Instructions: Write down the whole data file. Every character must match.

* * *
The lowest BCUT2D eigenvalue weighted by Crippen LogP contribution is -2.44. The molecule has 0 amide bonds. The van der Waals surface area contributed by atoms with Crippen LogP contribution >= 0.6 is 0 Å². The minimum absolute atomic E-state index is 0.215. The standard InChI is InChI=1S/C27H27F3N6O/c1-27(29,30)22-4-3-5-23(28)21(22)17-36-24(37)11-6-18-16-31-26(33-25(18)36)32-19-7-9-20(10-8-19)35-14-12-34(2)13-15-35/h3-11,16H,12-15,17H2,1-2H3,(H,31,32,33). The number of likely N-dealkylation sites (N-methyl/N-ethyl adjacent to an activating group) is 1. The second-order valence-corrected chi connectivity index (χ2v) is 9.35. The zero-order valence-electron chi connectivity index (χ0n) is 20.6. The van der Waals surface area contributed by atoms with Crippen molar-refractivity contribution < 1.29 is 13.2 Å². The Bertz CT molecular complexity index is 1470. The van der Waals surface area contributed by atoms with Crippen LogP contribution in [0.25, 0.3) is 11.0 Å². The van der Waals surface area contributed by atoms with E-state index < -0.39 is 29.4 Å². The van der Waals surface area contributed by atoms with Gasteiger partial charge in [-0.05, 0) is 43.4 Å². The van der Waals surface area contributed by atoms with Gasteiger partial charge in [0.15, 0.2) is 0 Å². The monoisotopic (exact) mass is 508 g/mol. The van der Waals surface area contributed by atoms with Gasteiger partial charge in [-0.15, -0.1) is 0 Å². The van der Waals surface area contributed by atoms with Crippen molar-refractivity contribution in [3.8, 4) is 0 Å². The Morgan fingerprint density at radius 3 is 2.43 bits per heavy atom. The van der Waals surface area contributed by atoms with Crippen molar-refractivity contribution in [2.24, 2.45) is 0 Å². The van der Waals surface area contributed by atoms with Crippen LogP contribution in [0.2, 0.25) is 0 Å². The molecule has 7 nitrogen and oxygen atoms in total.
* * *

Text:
The lowest BCUT2D eigenvalue weighted by Crippen LogP contribution is -2.44. The molecule has 0 amide bonds. The van der Waals surface area contributed by atoms with Crippen LogP contribution >= 0.6 is 0 Å². The minimum absolute atomic E-state index is 0.215. The standard InChI is InChI=1S/C27H27F3N6O/c1-27(29,30)22-4-3-5-23(28)21(22)17-36-24(37)11-6-18-16-31-26(33-25(18)36)32-19-7-9-20(10-8-19)35-14-12-34(2)13-15-35/h3-11,16H,12-15,17H2,1-2H3,(H,31,32,33). The number of likely N-dealkylation sites (N-methyl/N-ethyl adjacent to an activating group) is 1. The second-order valence-corrected chi connectivity index (χ2v) is 9.35. The zero-order valence-electron chi connectivity index (χ0n) is 20.6. The van der Waals surface area contributed by atoms with Crippen molar-refractivity contribution < 1.29 is 13.2 Å². The Bertz CT molecular complexity index is 1470. The van der Waals surface area contributed by atoms with Crippen LogP contribution in [0.25, 0.3) is 11.0 Å². The van der Waals surface area contributed by atoms with E-state index < -0.39 is 29.4 Å². The van der Waals surface area contributed by atoms with Gasteiger partial charge in [-0.05, 0) is 43.4 Å². The van der Waals surface area contributed by atoms with Gasteiger partial charge in [0.15, 0.2) is 0 Å². The monoisotopic (exact) mass is 508 g/mol. The van der Waals surface area contributed by atoms with Gasteiger partial charge in [-0.15, -0.1) is 0 Å². The van der Waals surface area contributed by atoms with Crippen molar-refractivity contribution in [3.8, 4) is 0 Å². The Morgan fingerprint density at radius 3 is 2.43 bits per heavy atom. The van der Waals surface area contributed by atoms with Crippen molar-refractivity contribution in [2.24, 2.45) is 0 Å². The van der Waals surface area contributed by atoms with Crippen LogP contribution in [0.2, 0.25) is 0 Å². The molecule has 7 nitrogen and oxygen atoms in total.